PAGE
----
|Hey all, I have a couple of questions on reversing a Simer BW 8512. I'm going off of this schematic that has been floating around: |
I'm using this switch:
Wiring the relays themselves makes sense - I get that part, but two things are throwing me on this. The first is that the connections on the switch aren't numbered but obviously are on the schematic. I can't figure out what wire goes where on it. (Can I just go get another cheap switch that is numbered & follow the numbering on that to hook mine up?) Also, the guy at the electrical shop thought that I may need to jump each side of the switch to get the lights to work. Second, the blue & green wires going to the pump - which goes to the red lead & which to the ground?
Thanks for any and all help & to whoever originally drew up that schematic - the guy down at the electrical shop that I'm getting my supplies from was impressed. He took a copy of it!
|1/ That circuit uses three relays... there is a two relay circuit that also works. |
2/ Need to see the back of the swith. Often there are letters beside the terminals such as NC, NO, etc that let you know what each is.
3/ On the pump it doesn't matter .. just trial and error. Worst outcome is fill=empty and empty=fill. Just have to reverse motor wires...
|I Labeled the terminals on one of the relays for you. |
Post a picture of the back of the switch... I'm working on the exact same system.
|Now I am confused! I have three Simers, 3 of those Switches. I did not use a relay. |
Should I have used a relay?
Thanks, that looks a little more simplified.
Okay, let's hope this works:
If you didn't use relays, how did you reverse polarity to reverse the pump?
|If You read the switch left to right 1 and 6, 2 and 5 went to the pump, 3 and 4 are + and -. this was proven by Ty (Typhoon) He set Me up with a diagram|
If I understand the the first diagram correctly, you would use a single-pole, Double throw switch. It would only have 3 connections on the back. (or 5 if lighted) I believe your picture is of a double pole, double throw. If you use a DP/DT, you wouldn't necessarily need the relays. You could just put jumper wires crossed at the switch. But then you would want to use fairly thick wire for everything. That's the advantage of the original diagram. You can use thin wire from the switch all the way back to the pump.
Am I understanding this at all? Where is the guy that made that diagram? Dane, was it?
|Okay, so if that's true then maybe I can use a scenario like this one that I saw on another thread: |
If it is true, then that really simplifies things. Can anyone confirm that using a DPDT switch I can set up my wiring like this?
|That's exactly what I was talking about, but I don't know if it's the best way or not. I showed both diagrams, and he thought the top one would be best. With no relays, you need heavy gauge wire and a heavy duty switch. (I think) I need to get to the bottom of this, cause I'm about ready to start wiring. I want to use the first diagram, so my only question is which switch? Does anyone have a link where I can order the one I will need?|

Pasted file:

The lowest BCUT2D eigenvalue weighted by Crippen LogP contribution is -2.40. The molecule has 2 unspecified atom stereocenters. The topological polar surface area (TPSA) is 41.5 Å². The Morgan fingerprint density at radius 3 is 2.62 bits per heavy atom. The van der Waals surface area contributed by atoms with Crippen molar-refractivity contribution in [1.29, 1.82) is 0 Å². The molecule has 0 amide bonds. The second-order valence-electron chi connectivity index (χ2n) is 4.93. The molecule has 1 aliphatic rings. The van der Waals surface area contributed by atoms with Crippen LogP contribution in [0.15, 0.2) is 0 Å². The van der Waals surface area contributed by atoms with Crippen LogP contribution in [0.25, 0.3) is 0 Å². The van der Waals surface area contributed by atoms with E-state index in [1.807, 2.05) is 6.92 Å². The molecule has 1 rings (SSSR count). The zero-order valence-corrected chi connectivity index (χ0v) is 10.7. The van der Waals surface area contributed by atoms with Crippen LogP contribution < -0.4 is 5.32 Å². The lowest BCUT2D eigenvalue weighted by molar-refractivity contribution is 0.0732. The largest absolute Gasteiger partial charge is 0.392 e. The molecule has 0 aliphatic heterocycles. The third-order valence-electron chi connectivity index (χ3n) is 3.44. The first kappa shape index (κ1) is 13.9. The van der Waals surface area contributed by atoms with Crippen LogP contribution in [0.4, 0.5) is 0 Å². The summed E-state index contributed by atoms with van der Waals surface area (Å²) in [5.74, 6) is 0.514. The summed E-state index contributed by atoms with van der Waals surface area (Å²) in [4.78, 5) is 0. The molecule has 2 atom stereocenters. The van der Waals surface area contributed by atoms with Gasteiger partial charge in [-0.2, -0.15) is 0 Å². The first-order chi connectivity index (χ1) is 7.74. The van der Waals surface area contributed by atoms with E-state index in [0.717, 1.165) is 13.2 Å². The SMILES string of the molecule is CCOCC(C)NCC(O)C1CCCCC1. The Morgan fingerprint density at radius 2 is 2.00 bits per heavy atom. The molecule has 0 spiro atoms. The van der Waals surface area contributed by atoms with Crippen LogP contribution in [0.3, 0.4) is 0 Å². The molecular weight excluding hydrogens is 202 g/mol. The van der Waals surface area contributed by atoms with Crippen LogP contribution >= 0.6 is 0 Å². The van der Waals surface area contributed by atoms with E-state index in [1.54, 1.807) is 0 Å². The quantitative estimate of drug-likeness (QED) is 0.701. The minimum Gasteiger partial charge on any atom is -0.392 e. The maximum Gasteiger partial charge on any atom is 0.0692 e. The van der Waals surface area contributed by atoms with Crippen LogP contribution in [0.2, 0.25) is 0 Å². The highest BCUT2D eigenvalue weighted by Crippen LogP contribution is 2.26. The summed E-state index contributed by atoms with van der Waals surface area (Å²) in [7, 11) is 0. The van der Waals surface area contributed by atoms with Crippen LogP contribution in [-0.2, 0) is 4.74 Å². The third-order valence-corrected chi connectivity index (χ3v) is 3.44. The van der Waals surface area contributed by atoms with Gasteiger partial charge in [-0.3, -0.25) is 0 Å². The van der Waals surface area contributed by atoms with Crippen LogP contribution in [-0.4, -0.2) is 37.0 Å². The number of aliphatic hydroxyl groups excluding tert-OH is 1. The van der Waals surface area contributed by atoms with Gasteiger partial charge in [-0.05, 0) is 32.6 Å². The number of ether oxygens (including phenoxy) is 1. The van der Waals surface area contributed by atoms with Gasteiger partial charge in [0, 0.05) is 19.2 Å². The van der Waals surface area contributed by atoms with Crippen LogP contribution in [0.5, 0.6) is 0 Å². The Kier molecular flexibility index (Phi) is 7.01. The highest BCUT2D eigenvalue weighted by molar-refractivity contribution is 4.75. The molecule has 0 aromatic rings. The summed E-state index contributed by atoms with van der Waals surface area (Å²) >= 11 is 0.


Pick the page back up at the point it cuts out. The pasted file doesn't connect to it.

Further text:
|Any reason this switch wouldn't work with the first diagram? |
|I don't see why not. The relays are going to take most of the load off of the switch, so a 16 amp rating ought to be fine. |
I was thinking about this last night & the thing I wonder is if I can use the last diagram that I posted with one relay between the battery & switch to help with the amp load & to allow me to use smaller wire from the relay on down the line. I've already got that switch that I first posted & it matches my accessory panel switches perfectly, so I'd really like to use it if possible. Any thoughts?
|Tracie why not use the switch panel that comes on the MB factory ballast they reverse the pumps at the switch and use no relays and it would then look like a factory install.|
|This is the most useful thread I have found so far.... Check it out if you haven't read it. Hopefully it's helpful. |
|Yeah, I read that one a while back, but didn't pay enough attention at the time to what they were talking about with the switches themselves. Oh well, I'm going to try wiring this up like you recommended & see what I get (did some searching this morning & looks like there are others that are using this method with success w/DPDT switches). Thanks for the help.|
|It works! Thanks so much Jamie. Can't wait to try this out on the lake!|
|The first schematic works but adds an unnecessary relay. Sorry, I made a classic mistake of thinking that the pumps needed to disconnected when "off". In reality, the pumps just need to have no voltage "delta" when "off". My schematic below, from another thread, puts "gnd" on all pump connections when off. |
While I have your attention.... What gauge wire do I use for "thick," and what gauge for "thin?"
Thanks, by the way. This has been extremely helpful.
The diagram in my post above uses a simple non-reversing three position switch and two relays to "reverse" the connections to the pump. Something very similar would also work for a reversing three position switch.
The thick wires are carrying the current to support the pumps and the thin wires are carrying the current to support the relay controls. If your switches are reversing, high amp rated, and near the pumps, then you do not need the relays.
The following link has recommendations for sizing the wires to support pumps of this type.
If you use a relay, the control connections from the switch to the relay can be much smaller. This is the purpose of a relay.